Springe direkt zu Inhalt

Winter term 2021/22

Quantum computing

Quantum computing


Lecture: Quantum information theory (20110401)

  • Lecturer: Jens Eisert
  • Date and time:

    Monday 8:15-10:00
    Wednesday 8:15-10:00

  • This lecture will be given in real life, real time, in flesh and blood. We are all looking forward to it, after difficult months.

  • Tutorial 1:

    - Time: Monday 10:15-12:00
    - Tutor: Alexander Nietner, a.nietner(at)fu-berlin.de
    - Room: 1.1.53 Seminarraum E2

  • Tutorial 2:

    - Time: Monday 10:15-12:00
    - Tutor: Christian Bertoni, chr.bertoni(at)gmail.com
    - Room: 1.3.21 Seminarraum T1

  • Tutorial 3:

    - Time: Monday 10:15-12:00
    - Tutor: Ryotaro Suzuki, ryotaro.suzuki(at)fu-berlin.de
    - Room: 1.3.48 Seminarraum T3

  • Tutorial 4:

    - Time: Tuesday 8:15-10:00
    - Tutor: Francesco Arzani, fra.arzani(at)gmail.com
    - Room: 1.1.53 Seminarraum E2

  • Problem sheets: The exercise sheets will be made available here:

    Problem sheet 0 (not graded)
    Problem sheet 1 (due Nov 1)
    Problem sheet 2 (due Nov 8)
    Problem sheet 3 (due Nov 15)
    Problem sheet 4 (due Nov 22)
    Problem sheet 5 (due Nov 29)
    Problem sheet 6 (due Dec 6)
  • Exam: The exam will be held in the last week of the term as a presence exam.

  • Re-take Exam: There will also be a re-take exam.

  • Topic of the lecture:

    This course provides an overview of an exciting emerging field of research, that of quantum information theory. The field is concerned with the observation that single quantum systems used as elementary carriers of information allows for entirely new modes of quantum information processing and communication, quite radically different from their classical counterparts. Quantum key distribution suggests to communicate in a fashion, secure from any eavesdropping by illegitimate users. Quantum simulators can outperform classical supercomputers in simulation tasks. The anticipated - but now rapidly developing - devices of quantum computers can solve not all, but some delicate computational problems that are intractable on classical supercomputers. This course will give a comprehensive overview over these developments. At the heart of the course will be method development, setting the foundations in the field, building upon basic quantum theory. We will also make the point that quantum information is not only about information processing, but a mindset that can be used to tackle problems in other fields, most importantly in consensed matter research, with which quantum information is much intertwined for good reasons.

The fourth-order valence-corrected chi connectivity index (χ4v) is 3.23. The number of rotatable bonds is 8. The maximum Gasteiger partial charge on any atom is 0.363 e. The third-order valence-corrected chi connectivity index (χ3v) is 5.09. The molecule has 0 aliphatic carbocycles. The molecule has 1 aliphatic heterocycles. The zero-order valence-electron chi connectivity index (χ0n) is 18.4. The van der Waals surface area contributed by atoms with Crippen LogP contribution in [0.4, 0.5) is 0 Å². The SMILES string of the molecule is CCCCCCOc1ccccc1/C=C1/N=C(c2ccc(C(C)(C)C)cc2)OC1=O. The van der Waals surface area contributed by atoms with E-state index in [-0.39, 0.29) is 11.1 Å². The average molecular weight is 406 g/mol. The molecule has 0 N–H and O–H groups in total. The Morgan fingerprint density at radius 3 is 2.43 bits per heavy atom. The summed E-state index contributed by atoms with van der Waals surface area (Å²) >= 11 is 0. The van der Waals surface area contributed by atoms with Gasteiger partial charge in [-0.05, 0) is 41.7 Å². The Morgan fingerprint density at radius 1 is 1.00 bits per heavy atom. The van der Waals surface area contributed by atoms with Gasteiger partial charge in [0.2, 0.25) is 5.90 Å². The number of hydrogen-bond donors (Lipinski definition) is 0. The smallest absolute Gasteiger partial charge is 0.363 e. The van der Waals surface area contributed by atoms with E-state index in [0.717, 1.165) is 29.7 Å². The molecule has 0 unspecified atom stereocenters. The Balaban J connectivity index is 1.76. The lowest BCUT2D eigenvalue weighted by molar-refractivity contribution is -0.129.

• Content:

    1. Introduction
    1.1 Some introductory words
    1.2 Quantum information: A new kind of information?

    2. Elements of quantum (information) theory
    2.1 Quantum states and observables
    2.2 Unitary time evolution
    2.3 Composite quantum systems

    3. Two possible machines
    3.1 Quantum teleportation
    3.2 Dense coding

    4. Quantum channels and operations
    4.1 Complete positivity
    4.2 Kraus theorem
    4.3 Local operations and classical communication

    5. Entanglement theory
    5.1 Pure state entanglement
    5.2 Mixed state entanglement

    6. Quantum Shannon theory
    6.1 Capacities as optimal rates
    6.2 A glimpse at quantum Shannon theory

    7. Quantum key distribution
    7.1 BB84 scheme
    7.2 Entanglement-based schemes
    7.3 Words on quantum technologies

    8. Elements of quantum computing
    8.1 Why quantum computing?
    8.2 From classical to quantum computing
    8.3 Gottesman-Knill and Solovay-Kitaev theorems

    9. Quantum algorithms
    9.1 Deutsch and Deutsch-Jozsa algorithm
    9.2 Grover’s database search algorithm
    9.3 Exponential speed-up in Shor’s factoring algorithm
    9.4 Some thoughts on quantum algorithmic primitives

    10. Quantum computational models
    10.1 Adiabatic quantum computing
    10.2 Measurement-based quantum computing
    10.3 Further models of quantum computing

    11. Notions of computational complexity
    11.1 Cost functions
    11.2 Complexity classes

    12. Non-universal quantum computers
    12.1 Quantum simulators
    12.2 Variational quantum computers

    13. Quantum error correction
    13.1 Peres Code
    13.2 Shor code
    13.3 Elements of a theory of quantum error correction
    13.4 Stabilizer codes

  • Literature: See the script.
 
Group seminar: Recent advances in quantum many-body theory (20010416)

  • Lecturer: Jens Eisert
  • Date and time: Contact the lecturer.